indignity


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in·dig·ni·ty

 (ĭn-dĭg′nĭ-tē)
n. pl. in·dig·ni·ties
1. Humiliating, degrading, or abusive treatment.
2. A source of offense, as to a person's pride or sense of dignity; an affront.
3. Obsolete Lack of dignity or honor.

[French indignité, from Old French, from Latin indignitās, from indignus, unworthy; see indign.]

indignity

(ɪnˈdɪɡnɪtɪ)
n, pl -ties
1. injury to one's self-esteem or dignity; humiliation
2. obsolete disgrace or disgraceful character or conduct

in•dig•ni•ty

(ɪnˈdɪg nɪ ti)

n., pl. -ties.
1. an injury to a person's dignity; slighting or contemptuous treatment; a humiliating affront, insult, or injury.
2. Obs. disgrace or disgraceful action.
[1575–85; < Latin indignitās; see indign, -ity]
syn: See insult.
ThesaurusAntonymsRelated WordsSynonymsLegend:
Noun1.indignity - an affront to one's dignity or self-esteem
affront, insult - a deliberately offensive act or something producing the effect of deliberate disrespect; "turning his back on me was a deliberate insult"

indignity

noun humiliation, abuse, outrage, injury, slight, insult, snub, reproach, affront, disrespect, dishonour, opprobrium, obloquy, contumely He suffered the indignity of having to face angry protesters.

indignity

noun
An act that offends a person's sense of pride or dignity:
Translations

indignity

[ɪnˈdɪgnɪtɪ] Nindignidad f, humillación f
to suffer the indignity of losingsufrir la indignidad or humillación de perder

indignity

[ɪnˈdɪgnɪti] naffront m
to suffer an indignity → subir un affront, essuyer un affront
the indignity of being handcuffed → l'affront d'avoir les menottes aux poignets

indignity

nDemütigung f, → Schmach f (liter); oh, the indignity of it!also, das ist doch der Gipfel!

indignity

[ɪnˈdɪgnɪtɪ] numiliazione f
References in classic literature ?
For I would have thee know, Sancho, that wounds caused by any instruments which happen by chance to be in hand inflict no indignity, and this is laid down in the law of the duel in express words: if, for instance, the cobbler strikes another with the last which he has in his hand, though it be in fact a piece of wood, it cannot be said for that reason that he whom he struck with it has been cudgelled.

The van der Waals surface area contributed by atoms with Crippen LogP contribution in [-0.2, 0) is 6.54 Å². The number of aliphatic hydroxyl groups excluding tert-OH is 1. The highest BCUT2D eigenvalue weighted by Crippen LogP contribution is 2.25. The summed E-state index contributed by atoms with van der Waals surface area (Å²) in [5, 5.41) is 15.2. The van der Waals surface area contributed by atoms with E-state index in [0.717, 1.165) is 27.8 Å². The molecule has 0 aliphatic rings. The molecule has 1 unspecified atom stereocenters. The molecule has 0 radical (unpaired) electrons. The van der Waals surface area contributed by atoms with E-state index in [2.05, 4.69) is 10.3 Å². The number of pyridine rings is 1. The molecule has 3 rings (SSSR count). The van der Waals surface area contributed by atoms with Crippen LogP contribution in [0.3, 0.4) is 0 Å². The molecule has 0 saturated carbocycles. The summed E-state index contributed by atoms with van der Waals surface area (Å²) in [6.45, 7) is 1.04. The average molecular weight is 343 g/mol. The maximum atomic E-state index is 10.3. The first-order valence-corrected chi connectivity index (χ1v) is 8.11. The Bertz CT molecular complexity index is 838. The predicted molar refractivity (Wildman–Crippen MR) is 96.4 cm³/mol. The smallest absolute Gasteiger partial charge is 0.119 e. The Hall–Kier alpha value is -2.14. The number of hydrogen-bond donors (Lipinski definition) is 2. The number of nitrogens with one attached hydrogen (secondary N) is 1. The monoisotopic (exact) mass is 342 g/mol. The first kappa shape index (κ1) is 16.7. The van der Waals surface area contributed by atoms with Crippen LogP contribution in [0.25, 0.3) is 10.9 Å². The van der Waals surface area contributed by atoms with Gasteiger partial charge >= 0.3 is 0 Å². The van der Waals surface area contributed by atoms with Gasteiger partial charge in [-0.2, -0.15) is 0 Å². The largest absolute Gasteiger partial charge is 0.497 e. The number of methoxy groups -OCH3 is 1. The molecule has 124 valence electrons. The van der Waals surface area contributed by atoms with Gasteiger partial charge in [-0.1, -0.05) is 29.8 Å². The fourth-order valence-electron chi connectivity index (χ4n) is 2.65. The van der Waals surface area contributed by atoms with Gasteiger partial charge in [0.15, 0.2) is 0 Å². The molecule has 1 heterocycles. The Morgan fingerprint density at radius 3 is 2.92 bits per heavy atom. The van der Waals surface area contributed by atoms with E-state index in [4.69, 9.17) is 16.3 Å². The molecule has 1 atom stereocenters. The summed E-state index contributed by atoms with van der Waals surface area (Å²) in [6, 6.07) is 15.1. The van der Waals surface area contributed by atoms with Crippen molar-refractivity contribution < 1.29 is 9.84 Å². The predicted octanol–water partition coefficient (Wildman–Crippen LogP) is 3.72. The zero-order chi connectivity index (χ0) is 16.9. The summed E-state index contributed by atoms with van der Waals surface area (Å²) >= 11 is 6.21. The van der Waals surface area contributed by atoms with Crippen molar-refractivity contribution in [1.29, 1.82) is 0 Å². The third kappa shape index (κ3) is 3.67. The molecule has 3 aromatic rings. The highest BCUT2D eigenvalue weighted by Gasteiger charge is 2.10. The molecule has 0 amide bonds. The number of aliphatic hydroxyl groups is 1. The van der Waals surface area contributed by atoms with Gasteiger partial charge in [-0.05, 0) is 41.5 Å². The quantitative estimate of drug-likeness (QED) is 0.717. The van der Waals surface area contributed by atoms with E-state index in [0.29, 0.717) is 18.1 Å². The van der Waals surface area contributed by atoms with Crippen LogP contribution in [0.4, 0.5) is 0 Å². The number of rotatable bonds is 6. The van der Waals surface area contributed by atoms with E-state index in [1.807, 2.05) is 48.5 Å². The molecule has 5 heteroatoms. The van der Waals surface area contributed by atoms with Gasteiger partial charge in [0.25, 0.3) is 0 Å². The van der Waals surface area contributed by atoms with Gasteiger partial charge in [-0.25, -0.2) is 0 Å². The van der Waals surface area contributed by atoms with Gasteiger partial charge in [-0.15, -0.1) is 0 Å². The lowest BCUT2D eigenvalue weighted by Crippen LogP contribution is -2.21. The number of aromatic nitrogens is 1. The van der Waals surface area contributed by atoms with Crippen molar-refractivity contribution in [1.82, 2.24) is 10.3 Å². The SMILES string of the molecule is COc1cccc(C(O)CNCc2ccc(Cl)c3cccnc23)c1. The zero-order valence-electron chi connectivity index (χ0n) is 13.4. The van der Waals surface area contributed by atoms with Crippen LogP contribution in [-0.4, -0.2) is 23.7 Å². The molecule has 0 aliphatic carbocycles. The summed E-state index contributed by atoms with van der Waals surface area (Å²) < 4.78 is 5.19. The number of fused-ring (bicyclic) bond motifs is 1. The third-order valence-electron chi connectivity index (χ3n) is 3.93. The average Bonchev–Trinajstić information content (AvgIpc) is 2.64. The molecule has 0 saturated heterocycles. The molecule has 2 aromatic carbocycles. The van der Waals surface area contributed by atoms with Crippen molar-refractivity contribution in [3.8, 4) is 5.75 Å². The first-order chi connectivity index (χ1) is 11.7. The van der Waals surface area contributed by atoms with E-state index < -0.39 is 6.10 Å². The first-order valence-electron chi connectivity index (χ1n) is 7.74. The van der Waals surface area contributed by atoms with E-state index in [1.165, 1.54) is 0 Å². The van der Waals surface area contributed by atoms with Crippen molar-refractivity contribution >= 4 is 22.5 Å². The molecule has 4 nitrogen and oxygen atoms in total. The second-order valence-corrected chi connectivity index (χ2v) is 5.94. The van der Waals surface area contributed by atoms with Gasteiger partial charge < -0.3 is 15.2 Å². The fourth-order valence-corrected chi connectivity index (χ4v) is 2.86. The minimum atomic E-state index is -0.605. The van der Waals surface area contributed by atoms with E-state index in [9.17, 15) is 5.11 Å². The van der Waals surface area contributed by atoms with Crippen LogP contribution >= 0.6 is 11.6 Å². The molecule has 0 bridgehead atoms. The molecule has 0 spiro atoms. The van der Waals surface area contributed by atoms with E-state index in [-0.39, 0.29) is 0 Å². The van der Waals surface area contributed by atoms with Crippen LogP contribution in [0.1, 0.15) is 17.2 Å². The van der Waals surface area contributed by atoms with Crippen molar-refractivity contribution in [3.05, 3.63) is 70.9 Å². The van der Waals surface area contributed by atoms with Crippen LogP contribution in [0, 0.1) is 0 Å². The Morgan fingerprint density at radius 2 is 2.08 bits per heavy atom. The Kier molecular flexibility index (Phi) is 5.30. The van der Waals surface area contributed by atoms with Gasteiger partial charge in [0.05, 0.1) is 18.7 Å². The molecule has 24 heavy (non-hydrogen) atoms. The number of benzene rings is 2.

And so fell George's last hope;--nothing before him but a life of toil and drudgery, rendered more bitter by every little smarting vexation and indignity which tyrannical ingenuity could devise.
As I lounged upon the green bank, I lazily watched these parodies of humanity as they were tossed hither and thither with humourous indignity by the breeze, remarking to myself on the quaint shamelessness with which we thus expose to the public view garments which at other times we are at such bashful pains to conceal.
Any indignity that Villa Kennan chose to inflict upon him he was throbbingly glad to receive, such as doubling his ears inside out till they stuck, at the same time making him sit upright, with helpless forefeet paddling the air for equilibrium, while she blew roguishly in his face and nostrils.
Of late Bukawai had come to believe that they returned not so much from habit as from a fiendish patience which would submit to every indignity and pain rather than forego the final vengeance, and Bukawai needed but little imagination to picture what that vengeance would be.
it was dreadful; but it was not only the pain, though that was terrible and lasted a long time; it was not only the indignity of having my best ornament taken from me, though that was bad; but it was this, how could I ever brush the flies off my sides and my hind legs any more?
There is no indignity so abhorrent to their feelings
He hated school, which he looked upon as an indignity to be endured till he was old enough to go out into the world.
The lioness was now back in the path where she could see the author of the indignity which had been placed upon her.
And that other side of life, of which she had never before thought and which had formerly seemed to her so far away and improbable, was now nearer and more akin and more comprehensible than this side of life, where everything was either emptiness and desolation or suffering and indignity.
Find some spot where I shall escape the indignity of being patronized and bossed by the superior sex.
When the first torrent of tenderness was over, and when, in the calm and long interval between the fits, reason began to open the eyes of the lady, and she saw this alteration of behaviour in the captain, who at length answered all her arguments only with pish and pshaw, she was far from enduring the indignity with a tame submission.